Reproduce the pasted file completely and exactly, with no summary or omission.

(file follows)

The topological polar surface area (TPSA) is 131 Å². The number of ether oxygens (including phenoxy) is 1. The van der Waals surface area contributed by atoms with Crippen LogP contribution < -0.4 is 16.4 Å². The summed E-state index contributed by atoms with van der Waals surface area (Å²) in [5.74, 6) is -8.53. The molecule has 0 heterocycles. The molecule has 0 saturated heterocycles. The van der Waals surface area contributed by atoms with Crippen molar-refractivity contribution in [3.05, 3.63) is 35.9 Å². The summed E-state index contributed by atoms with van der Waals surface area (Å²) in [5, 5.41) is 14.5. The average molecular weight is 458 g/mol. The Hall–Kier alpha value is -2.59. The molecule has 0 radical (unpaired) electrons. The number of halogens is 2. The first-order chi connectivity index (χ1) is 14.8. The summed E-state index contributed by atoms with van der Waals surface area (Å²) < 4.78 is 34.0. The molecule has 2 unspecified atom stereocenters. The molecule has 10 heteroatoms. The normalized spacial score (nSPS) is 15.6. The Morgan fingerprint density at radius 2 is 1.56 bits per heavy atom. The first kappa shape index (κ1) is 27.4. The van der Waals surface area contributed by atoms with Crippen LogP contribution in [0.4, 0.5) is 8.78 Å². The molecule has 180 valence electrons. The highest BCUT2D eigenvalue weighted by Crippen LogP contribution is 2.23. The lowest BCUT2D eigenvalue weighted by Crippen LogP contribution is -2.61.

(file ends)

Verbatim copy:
The topological polar surface area (TPSA) is 131 Å². The number of ether oxygens (including phenoxy) is 1. The van der Waals surface area contributed by atoms with Crippen LogP contribution < -0.4 is 16.4 Å². The summed E-state index contributed by atoms with van der Waals surface area (Å²) in [5.74, 6) is -8.53. The molecule has 0 heterocycles. The molecule has 0 saturated heterocycles. The van der Waals surface area contributed by atoms with Crippen molar-refractivity contribution in [3.05, 3.63) is 35.9 Å². The summed E-state index contributed by atoms with van der Waals surface area (Å²) in [5, 5.41) is 14.5. The average molecular weight is 458 g/mol. The Hall–Kier alpha value is -2.59. The molecule has 0 radical (unpaired) electrons. The number of halogens is 2. The first-order chi connectivity index (χ1) is 14.8. The summed E-state index contributed by atoms with van der Waals surface area (Å²) < 4.78 is 34.0. The molecule has 2 unspecified atom stereocenters. The molecule has 10 heteroatoms. The normalized spacial score (nSPS) is 15.6. The Morgan fingerprint density at radius 2 is 1.56 bits per heavy atom. The first kappa shape index (κ1) is 27.4. The van der Waals surface area contributed by atoms with Crippen LogP contribution in [0.4, 0.5) is 8.78 Å². The molecule has 180 valence electrons. The highest BCUT2D eigenvalue weighted by Crippen LogP contribution is 2.23. The lowest BCUT2D eigenvalue weighted by Crippen LogP contribution is -2.61.